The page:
Testimony at Hearing on LD 442, Resolve, To Ensure the Continued Accessibility and Affordability of a High School Equivalency Exam for Maine Residents

On January 1, 2014, after 70 years of being administered by the non-profit American Council on Education, the GED will be turned over to a private company, to be run for profit.

The GED exam was developed in 1942 by the nonprofit American Council on Education for veterans returning from World War II who wanted to go to college. It is the most widely recognized alternative to a high school diploma. In 2011, nearly three-quarters of a million people worldwide took the GED test. Nationally, GEDs now comprise one in every seven high school diplomas. One in every 20 college entrants gains entry from a GED.

The GED is particularly important to enhance the education levels of low-skill, low-income, working adults so they can compete for the higher-paying jobs that will lift them out of poverty.

According to the Working Poor Families Project, a national, privately-funded initiative, which works to improve the economic conditions of low-income, working adults, nearly one in three working families now earns wages so low that they have difficulty surviving financially. In addition their data show that 63,000 people in Maine do not have a high school diploma or its equivalent (almost 8% of our population).

The hard fact is that the vast majority of jobs that pay wages sufficient to support a family require not only a high school diploma, but at least some education beyond that, and low educational attainment is associated with high rates of unemployment and poverty.

Mainers without a diploma are mostly in low-paying jobs. In Portland, a single parent supporting one child and earning minimum wage needs to work 108 hours per week to meet her family’s simplest needs.

Conversely, Mainers earning a credential (with just one year of a college) can pull themselves out of poverty, earning as much as $8,500 per year more than an adult with a high school diploma. An individual with a bachelor’s degree earns on average $20,000 per year more than workers with a high school diploma or GED.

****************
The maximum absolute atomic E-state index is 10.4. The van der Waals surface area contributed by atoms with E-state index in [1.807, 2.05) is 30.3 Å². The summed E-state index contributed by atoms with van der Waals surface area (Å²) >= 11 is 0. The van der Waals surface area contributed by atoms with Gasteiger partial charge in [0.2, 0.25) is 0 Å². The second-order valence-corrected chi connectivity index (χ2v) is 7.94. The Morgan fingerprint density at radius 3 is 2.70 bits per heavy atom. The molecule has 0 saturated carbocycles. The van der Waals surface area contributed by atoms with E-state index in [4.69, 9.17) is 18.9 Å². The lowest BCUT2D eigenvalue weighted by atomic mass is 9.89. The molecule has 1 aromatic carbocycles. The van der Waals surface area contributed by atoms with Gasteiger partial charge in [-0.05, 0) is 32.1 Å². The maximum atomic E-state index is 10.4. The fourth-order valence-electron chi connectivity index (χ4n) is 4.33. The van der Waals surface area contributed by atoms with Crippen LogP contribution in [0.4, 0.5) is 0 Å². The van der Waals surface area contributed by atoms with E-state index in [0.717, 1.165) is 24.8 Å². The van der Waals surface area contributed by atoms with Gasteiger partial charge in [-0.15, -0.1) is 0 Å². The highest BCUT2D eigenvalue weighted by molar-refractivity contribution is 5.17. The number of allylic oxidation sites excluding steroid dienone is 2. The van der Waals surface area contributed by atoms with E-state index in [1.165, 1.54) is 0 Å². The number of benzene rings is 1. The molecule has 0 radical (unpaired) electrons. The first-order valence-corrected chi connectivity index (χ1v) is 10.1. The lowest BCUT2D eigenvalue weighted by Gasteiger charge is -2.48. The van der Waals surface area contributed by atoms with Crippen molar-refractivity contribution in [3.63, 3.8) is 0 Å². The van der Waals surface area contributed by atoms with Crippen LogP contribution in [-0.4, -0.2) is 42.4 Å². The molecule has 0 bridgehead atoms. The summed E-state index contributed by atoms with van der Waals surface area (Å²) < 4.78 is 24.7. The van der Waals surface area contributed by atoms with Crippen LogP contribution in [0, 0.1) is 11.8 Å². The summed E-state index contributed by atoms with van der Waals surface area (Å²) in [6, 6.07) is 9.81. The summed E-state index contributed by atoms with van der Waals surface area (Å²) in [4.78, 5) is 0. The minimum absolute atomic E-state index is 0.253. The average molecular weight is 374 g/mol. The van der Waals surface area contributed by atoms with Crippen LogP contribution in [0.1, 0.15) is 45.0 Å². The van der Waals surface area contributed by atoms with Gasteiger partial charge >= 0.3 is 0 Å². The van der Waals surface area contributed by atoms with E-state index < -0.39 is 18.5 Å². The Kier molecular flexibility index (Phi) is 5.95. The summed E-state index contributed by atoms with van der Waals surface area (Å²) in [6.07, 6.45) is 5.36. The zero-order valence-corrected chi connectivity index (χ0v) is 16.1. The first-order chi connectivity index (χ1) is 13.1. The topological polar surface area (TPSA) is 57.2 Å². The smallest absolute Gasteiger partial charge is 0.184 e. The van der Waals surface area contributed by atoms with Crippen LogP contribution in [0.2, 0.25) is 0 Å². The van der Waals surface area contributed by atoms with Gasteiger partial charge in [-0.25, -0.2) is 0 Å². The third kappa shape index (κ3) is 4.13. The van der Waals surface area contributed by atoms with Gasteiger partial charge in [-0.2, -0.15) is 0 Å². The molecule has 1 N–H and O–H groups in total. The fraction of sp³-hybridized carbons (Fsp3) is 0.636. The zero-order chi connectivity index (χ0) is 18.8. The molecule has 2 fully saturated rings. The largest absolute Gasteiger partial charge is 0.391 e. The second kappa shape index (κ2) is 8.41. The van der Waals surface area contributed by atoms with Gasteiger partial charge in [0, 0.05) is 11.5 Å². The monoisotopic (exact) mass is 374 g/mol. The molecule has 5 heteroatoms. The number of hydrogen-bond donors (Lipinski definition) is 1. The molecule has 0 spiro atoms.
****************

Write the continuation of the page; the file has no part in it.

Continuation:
Clearly for our hardest working families to have the same economic opportunities as the rest of us, Maine needs to do everything it can to support their educational attainment. And the starting point is the high school diploma, which is necessary for entry into any kind of post-secondary educational program that will lead to skilled jobs.

Unfortunately, the for-profit venture that will take over the GED next year will make changes creating obstacles, especially for low-income students. Changes that will impact Maine’s low-income GED test takers include:

1. A shift to computerized tests. This is a hurdle to test takers that lack access to and proficiency with computers.

2. A reduction in the number of test centers. This will make it harder for low-income adult students to get to a test center, especially in rural Maine. 

3. More difficult test content, especially in math. Not everything about the new GED test is bad. The private company will revamp the tests to include educational skills needed for today’s labor market and to add a “college readiness” component. But the State will need to overhaul GED prep courses to include not only computer literacy and keyboarding for those without these skills, but also extensive critical thinking and problem-solving for the college readiness assessment.

4. Lack of grandfathering for tests already taken. Any student who has not taken and passed all five of the required tests to earn a GED as of January 1, 2014, will have to start over. It will be hugely discouraging for test takers to have to repeat tests that they have already passed. 

5. And of greatest concern, increased test costs. These include costs to the examinee for prep courses, tests, and diplomas and transcripts, and costs to the State for new material for preparation and instructional service delivery. What’s more, the new, for-profit company, with a monopolistic status over the GED test, is able to increase costs over time unchecked.

Maine currently offers GED preparation and tests at no cost. This is the single greatest factor in ensuring that those that most need the GED can access it. MECEP feels very strongly that in order to enhance the earning potential of our working families and lift them out of poverty, we must continue to offer the free GED. We support this resolve’s goal of ensuring the continued availability of a high school equivalency examination at no cost to test takers.
Lastly, I offer MECEP’s assistance. Through our participation in the Working Poor Families Project, we have colleagues in other states that have studied this issue and identified cost-effective alternatives to the GED. We can share that expertise with you and with Maine’s adult educational officials. We are willing, ready, and able to assist in any way that we can.

Thank you for your time. I am happy to answer any questions.

Jody Harris, MECEP Policy Analyst, testifying before the Joint Standing Committee on Education and Cultural Affairs in support of LD 442.